We're to be as merciful (Luke 6:36), holy (1 Pet. 1:15), perfect (Matt. 5:48), and loving (1 John 4:11) as God. How is that possible?
Second Peter 1:4 says that when we were regenerated we became "partakers of the divine nature." We can be like God because He lives in us. It's also possible by sanctification: as the Spirit of God works in our lives, He conforms us to His image (Eph. 3:17-19).
In Ephesians 5:1 Paul is saying that if you're a child of God, act like one. If you name Jesus as Lord, walk as He walked. First John 2:6 says, "He that saith he abideth in him ought himself also so to walk, even as he walked." We find a good summary of the matter in 1 Corinthians 16:14: "Let all your things be done with love." Love should characterize everything we do in life.
3. The characteristics of love
Love has always been God's standard. In fact, although they appear to be crushing legalism on the surface, the Ten Commandments are in reality ten aspects of love. The first four commands delineate the characteristics of love towards God, the latter six describe love toward others.
a) Toward God
(1) It is loyal
Exodus 20:3 says, "Thou shalt have no other gods before me." Love isn't fickle; it's loyal. God wants us to love Him enough not to leave Him for someone or something else. Such a person won't bow down to other gods or turn his back on the one true God.
(2) It is faithful
Exodus 20:4-6 says, "Thou shalt not make unto thee any carved image, or any likeness of anything that is in heaven above, or that is in the earth beneath, or that is in the water under the earth; thou shalt not bow down thyself to them, nor serve them; for I, the Lord thy God, am a jealous God, visiting the iniquity of the fathers upon the children unto the third and fourth generation of them that hate me; and showing mercy unto thousands of them that love me, and keep my commandments." If you love God, you'll never leave Him--you'll remain faithful.
(3) It is reverent
In verse 7 God says, "Thou shalt not take the name of the Lord thy God in vain; for the Lord will not hold him guiltless that taketh his name in vain." If you love God you won't drag down His reputation.
(4) It is intimate
Exodus 20:8-11 says, "Remember the sabbath day, to keep it holy. Six days shalt thou labor and do all thy work; but the seventh day is the sabbath of the Lord thy God; in it thou shalt not do any work, thou, nor thy son, nor thy daughter, thy manservant, nor thy maidservant, nor thy cattle, nor thy stranger that is within thy gates; for in six days the Lord made heaven and earth, the sea, and all that in them is, and rested the seventh day; wherefore, the Lord blessed the sabbath day, and hallowed it." God's love draws us aside for intimacy with Him. It's as if God is saying, "If you love Me you won't live your life apart from Me; instead you'll draw near to Me. You'll be willing to drop all your activities one day a week and spend it with Me."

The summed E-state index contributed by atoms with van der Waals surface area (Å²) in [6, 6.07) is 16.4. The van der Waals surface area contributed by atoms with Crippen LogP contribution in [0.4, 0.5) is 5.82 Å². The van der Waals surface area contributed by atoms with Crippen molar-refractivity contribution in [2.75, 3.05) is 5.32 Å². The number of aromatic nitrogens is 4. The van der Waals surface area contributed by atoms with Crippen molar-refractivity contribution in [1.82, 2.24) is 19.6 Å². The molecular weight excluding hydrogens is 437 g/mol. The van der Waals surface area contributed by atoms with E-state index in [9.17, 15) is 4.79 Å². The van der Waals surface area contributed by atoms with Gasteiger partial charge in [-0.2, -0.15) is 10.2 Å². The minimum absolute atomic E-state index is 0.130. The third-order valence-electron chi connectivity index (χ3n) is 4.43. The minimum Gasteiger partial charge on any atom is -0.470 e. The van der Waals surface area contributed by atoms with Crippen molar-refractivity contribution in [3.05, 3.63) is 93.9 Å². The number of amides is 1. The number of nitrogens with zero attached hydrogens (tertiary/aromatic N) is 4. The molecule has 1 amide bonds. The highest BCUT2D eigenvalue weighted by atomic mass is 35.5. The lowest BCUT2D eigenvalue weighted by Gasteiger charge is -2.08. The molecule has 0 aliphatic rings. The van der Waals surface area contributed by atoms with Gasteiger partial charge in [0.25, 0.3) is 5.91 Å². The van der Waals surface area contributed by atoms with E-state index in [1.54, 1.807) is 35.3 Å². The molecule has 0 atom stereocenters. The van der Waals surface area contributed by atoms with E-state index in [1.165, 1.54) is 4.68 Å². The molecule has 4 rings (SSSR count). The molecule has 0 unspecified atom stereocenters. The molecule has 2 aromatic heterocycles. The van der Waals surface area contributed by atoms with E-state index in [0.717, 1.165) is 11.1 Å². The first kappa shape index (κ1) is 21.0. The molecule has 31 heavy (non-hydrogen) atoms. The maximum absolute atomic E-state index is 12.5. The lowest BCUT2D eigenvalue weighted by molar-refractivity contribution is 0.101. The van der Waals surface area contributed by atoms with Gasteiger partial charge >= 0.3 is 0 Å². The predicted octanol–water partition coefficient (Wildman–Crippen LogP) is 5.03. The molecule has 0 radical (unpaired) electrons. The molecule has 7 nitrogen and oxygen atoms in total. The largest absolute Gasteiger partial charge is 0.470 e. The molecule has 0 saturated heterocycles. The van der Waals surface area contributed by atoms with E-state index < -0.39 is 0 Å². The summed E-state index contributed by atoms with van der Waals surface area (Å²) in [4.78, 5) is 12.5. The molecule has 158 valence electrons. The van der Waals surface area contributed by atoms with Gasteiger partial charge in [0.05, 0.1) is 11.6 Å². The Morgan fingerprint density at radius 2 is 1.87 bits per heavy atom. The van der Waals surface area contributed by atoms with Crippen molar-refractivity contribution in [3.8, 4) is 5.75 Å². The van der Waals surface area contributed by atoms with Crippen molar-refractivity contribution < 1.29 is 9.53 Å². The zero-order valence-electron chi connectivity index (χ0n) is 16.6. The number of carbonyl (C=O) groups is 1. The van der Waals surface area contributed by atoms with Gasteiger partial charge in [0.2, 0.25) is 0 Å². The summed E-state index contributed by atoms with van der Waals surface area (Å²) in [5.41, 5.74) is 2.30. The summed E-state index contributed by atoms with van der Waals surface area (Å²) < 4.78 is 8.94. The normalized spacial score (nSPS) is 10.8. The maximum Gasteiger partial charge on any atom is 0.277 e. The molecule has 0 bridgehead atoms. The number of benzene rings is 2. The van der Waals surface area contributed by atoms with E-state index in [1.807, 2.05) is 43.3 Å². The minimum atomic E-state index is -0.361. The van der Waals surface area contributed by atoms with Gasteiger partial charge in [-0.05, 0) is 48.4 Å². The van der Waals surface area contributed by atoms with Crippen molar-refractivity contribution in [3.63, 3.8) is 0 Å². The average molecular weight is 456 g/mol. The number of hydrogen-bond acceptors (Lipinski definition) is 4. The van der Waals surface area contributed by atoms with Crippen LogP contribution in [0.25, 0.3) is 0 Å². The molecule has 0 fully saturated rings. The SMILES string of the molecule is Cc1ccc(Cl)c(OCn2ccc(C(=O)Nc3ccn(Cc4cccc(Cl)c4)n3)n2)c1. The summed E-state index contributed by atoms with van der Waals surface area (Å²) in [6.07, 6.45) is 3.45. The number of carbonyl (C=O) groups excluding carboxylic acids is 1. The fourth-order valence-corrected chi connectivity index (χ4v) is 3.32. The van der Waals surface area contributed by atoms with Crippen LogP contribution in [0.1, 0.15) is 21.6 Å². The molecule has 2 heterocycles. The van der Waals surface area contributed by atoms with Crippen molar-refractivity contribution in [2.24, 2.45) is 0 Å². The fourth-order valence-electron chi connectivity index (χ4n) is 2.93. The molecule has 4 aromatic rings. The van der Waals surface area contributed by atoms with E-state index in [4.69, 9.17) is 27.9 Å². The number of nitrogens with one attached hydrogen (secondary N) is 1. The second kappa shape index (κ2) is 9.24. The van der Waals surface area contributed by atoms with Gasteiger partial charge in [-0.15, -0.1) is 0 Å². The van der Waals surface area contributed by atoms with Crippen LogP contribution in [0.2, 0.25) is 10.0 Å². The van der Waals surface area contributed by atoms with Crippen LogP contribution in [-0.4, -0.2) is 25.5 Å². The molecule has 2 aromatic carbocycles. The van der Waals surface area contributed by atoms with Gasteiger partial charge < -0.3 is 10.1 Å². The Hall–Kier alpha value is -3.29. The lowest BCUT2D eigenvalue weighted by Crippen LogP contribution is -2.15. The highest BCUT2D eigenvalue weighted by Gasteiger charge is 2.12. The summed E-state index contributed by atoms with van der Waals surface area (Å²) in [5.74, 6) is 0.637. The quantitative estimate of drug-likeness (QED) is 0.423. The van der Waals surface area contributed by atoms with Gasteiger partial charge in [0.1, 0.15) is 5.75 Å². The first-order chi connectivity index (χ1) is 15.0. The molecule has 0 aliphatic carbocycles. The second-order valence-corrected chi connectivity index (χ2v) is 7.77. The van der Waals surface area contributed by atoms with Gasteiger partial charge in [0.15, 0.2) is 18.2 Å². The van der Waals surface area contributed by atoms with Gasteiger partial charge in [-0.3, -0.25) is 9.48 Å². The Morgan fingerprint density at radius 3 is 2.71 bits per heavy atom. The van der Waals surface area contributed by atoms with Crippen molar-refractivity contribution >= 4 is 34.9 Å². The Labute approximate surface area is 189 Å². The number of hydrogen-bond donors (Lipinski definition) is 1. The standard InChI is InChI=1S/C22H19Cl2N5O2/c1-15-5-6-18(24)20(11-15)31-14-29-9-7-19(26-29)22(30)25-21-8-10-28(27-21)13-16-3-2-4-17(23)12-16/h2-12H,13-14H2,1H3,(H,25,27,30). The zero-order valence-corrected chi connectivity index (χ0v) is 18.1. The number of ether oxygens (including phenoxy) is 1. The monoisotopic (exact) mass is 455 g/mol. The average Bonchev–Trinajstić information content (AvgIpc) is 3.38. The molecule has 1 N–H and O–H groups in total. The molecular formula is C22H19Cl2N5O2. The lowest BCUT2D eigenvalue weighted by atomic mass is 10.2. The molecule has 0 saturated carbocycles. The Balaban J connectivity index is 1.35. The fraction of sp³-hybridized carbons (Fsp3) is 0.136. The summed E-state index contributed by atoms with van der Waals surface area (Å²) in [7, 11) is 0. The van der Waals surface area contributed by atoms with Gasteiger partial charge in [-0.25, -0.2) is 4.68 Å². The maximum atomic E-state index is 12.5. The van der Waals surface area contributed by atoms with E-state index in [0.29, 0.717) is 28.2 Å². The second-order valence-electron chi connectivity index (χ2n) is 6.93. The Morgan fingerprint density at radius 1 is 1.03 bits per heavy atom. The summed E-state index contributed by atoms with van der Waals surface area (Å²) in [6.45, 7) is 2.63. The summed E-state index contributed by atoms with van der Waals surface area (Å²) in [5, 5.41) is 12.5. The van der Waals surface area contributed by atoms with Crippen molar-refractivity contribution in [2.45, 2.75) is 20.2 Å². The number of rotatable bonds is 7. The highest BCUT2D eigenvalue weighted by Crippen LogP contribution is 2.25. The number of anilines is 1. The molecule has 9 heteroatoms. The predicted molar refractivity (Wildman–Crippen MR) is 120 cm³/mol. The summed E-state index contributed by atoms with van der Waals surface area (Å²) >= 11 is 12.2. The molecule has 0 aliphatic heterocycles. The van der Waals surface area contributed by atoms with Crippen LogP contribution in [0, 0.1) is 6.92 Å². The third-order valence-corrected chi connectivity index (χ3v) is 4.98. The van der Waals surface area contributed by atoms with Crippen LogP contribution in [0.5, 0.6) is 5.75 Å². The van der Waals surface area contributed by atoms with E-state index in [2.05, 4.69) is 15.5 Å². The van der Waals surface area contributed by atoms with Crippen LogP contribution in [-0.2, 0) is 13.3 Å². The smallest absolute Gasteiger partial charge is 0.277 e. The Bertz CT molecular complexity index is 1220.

Our love toward God is to be loyal, faithful, reverent, and intimate. Jesus summed that up in these words: "Thou shalt love the Lord thy God with all thy heart, and with all thy soul, and with all thy mind, and with all thy strength" (Mark 12:30).
b) Toward others
(1) It is respectful
Exodus 20:12 says, "Honor thy father and thy mother, that thy days may be long upon the land which the Lord thy God giveth thee." Love is not lawless or rebellious; it is respectful--it honors people. Someone characterized by love will attempt to say the best about everyone. He will seek to help and honor others.
(2) It is harmless
Verse 13 says, "Thou shalt not kill." Someone who truly loves wouldn't seek to hurt anyone.
(3) It is pure
Verse 14 says, "Thou shalt not commit adultery." Adultery defiles, but love purifies.
(4) It is unselfish
Verse 15 says, "Thou shalt not steal." People who love don't steal; they give.
(5) It is truthful
Verse 16 says, "Thou shalt not bear false witness against thy neighbor." When you tell a lie about someone, you're trying to hurt him. But if you love him, you'll tell the truth.
(6) It is content
Exodus 20:17 says, "Thou shalt not covet thy neighbor's house; thou shalt not covet thy neighbor's wife, nor his manservant, nor his maidservant, nor his ox, nor his ass, nor anything that is thy neighbor's." A person who loves others is content with his own possessions, and is happy for whatever blessings others receive.
Our love toward others is to be respectful, harmless, pure, unselfish, truthful, and content. Jesus summed that up when He said, "Thou shalt love thy neighbor as thyself" (Mark 12:31). The Ten Commandments teach us to be like God. We are to love as He loves.
II. THE PATTERN (v. 2b)
"As Christ also hath loved us, and hath given himself for us an offering and a sacrifice to God for a sweet-smelling savor."
A. The Characteristics of Christ's Love
Christ Himself is our pattern. If we're to love as He loves us, then we need to know the characteristics of His love.
1. It is forgiving